Monday marked the opening of many swimming pools, and cooling down, lounging, and playing in water couldn’t be a better indicator that school is out and summer is in. This is a good time to review pool and water safety, especially for young children.
After birth defects, drowning is the number one cause of death for children ages 1 to 4.
Toddlers are especially susceptible because of their curious natures. There are a few things you can do to reduce the risk of drowning. Here are the top 3:
- Talk to your children. They might not fully understand the dangers of being around water, but they will recognize the importance you place on water safety, especially if it is reaffirmed frequently.
- Pool Fence. The current recommendation is for a 4′ high fence on all four sides of the pool with slats that are no more than 4″ apart. (Wider slats can allow small children to slip through.) Think that’s unsightly? There are some very nice options, but I agree that a plain wooden slat fence isn’t the most attractive item around your summer oasis. You can always tell the neighbors that you’re protecting them from your mother-in-law’s cellulite or your peg-leg sister’s skinny dipping proclivity. If they have kids though, it is better to tell them it is to protect their children.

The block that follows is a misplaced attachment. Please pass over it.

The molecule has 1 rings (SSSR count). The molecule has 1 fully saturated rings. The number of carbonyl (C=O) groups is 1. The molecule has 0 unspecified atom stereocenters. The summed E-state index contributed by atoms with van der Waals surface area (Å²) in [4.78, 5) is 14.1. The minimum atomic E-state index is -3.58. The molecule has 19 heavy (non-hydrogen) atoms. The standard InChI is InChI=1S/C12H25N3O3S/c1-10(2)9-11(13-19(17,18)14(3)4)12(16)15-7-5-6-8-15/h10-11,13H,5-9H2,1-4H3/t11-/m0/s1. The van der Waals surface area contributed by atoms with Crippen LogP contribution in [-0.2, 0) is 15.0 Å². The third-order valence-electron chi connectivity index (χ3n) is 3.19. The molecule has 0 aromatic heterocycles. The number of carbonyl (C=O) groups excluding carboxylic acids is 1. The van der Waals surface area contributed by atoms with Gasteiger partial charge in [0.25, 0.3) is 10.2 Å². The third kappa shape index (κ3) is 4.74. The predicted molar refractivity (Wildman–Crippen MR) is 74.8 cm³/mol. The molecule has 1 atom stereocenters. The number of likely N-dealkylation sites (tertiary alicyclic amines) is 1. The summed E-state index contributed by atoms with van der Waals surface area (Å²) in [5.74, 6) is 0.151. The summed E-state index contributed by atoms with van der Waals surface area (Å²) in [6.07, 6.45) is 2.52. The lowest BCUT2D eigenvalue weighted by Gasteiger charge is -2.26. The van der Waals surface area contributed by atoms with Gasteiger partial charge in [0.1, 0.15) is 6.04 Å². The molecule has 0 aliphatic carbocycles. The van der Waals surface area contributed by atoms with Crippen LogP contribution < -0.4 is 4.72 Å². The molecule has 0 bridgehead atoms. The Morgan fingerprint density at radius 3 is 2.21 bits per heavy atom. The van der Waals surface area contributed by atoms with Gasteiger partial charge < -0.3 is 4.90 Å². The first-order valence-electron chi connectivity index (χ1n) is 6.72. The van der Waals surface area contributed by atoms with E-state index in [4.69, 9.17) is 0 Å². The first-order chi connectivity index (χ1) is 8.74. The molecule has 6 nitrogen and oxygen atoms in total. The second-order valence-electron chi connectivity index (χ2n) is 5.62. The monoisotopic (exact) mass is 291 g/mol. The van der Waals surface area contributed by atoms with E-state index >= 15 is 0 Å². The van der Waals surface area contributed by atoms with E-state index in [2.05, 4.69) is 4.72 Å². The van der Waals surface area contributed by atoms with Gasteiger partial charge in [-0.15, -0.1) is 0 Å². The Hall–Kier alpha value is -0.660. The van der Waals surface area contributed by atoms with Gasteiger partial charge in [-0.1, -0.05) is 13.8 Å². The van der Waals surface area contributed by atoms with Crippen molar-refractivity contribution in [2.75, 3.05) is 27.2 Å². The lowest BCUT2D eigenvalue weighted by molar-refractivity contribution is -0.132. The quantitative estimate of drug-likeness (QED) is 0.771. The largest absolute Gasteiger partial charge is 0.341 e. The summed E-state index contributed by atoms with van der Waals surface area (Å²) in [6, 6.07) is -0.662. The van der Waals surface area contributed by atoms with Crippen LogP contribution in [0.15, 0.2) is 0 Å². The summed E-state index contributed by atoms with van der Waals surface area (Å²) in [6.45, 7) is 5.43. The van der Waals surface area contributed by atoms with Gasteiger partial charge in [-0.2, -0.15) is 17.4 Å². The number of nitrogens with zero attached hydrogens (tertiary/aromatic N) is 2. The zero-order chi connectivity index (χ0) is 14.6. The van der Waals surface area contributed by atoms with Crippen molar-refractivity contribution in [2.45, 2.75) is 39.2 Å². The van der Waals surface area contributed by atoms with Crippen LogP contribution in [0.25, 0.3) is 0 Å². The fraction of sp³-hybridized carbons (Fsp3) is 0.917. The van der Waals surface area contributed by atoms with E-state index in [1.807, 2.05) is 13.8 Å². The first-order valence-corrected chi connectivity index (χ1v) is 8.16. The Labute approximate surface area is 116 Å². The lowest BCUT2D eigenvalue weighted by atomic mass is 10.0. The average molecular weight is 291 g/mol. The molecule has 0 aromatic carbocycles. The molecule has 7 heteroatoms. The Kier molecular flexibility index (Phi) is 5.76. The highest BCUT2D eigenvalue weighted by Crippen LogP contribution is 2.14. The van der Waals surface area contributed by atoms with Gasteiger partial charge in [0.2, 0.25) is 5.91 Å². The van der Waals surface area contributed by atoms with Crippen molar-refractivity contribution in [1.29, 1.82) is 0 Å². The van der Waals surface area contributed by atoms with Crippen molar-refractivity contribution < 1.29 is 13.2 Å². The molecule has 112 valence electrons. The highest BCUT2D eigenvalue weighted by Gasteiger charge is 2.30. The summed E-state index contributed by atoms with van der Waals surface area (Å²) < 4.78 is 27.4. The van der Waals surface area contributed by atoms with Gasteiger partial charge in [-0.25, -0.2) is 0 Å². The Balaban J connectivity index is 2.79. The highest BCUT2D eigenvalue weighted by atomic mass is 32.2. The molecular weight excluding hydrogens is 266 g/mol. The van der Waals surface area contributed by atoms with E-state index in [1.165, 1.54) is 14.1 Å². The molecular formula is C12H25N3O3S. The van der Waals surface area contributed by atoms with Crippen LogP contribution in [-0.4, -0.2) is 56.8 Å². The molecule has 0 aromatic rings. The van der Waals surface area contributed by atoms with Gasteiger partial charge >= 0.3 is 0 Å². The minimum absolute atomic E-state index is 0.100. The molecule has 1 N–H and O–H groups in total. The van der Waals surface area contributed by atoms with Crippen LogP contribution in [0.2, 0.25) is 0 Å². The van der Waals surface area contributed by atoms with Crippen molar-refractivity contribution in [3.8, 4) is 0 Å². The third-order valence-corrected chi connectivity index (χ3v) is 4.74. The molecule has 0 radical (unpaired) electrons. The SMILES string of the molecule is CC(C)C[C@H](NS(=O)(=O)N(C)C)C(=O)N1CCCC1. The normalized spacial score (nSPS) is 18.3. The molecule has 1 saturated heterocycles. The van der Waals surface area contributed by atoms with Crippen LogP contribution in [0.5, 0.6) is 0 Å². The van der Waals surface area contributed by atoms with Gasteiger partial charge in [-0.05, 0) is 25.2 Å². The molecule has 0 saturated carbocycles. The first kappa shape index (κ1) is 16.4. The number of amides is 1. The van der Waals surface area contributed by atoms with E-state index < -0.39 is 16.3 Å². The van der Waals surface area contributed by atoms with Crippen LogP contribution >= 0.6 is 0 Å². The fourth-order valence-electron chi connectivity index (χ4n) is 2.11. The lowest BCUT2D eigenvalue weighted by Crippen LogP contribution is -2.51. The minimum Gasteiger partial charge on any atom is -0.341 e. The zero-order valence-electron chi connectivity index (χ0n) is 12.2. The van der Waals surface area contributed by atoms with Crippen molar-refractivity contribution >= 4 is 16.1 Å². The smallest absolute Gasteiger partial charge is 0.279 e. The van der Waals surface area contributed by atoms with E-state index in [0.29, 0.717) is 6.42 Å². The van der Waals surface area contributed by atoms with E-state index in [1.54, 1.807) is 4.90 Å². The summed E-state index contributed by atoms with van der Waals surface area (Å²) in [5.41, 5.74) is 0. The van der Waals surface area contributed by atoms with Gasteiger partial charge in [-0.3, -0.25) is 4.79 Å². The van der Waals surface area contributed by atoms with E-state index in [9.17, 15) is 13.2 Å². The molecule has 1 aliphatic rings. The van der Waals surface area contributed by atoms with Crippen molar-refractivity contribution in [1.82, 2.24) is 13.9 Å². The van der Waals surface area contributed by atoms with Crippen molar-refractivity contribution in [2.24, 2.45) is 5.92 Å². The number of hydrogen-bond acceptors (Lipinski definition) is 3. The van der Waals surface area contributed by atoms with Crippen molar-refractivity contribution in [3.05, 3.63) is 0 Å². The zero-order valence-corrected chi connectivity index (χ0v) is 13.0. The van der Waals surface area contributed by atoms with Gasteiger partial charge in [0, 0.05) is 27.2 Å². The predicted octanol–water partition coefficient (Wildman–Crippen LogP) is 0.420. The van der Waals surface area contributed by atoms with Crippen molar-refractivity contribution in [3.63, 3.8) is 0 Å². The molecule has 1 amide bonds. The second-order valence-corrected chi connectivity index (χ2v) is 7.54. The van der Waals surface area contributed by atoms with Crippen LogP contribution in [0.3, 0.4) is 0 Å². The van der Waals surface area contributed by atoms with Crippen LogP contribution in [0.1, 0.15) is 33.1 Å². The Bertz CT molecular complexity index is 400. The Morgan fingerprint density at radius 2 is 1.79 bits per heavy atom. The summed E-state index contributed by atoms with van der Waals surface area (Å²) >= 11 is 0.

- Alarms. There are pool alarms, door chimes, and gate alarms that can add a layer of protection. Most toddler drownings occur when adults think the child is in the house or not around the water. The allure of the pool though is often too great for inquisitive toddlers though, and a chime on the door leading to the pool or an alarm on the gate surrounding the pool can alert parents or caregivers.
Toddlers are not alone for increased risk of drowning. Although the risk decreases, it again rises for adolescents (15-19 years old) who have the second highest fatal drowning rate of any age group. This doesn’t exclude teenagers that are good swimmers either.
The American Academy of Pediatrics has more information about water safety on their website. Please review your knowledge of pool safety in an effort to keep kids safe around water this summer.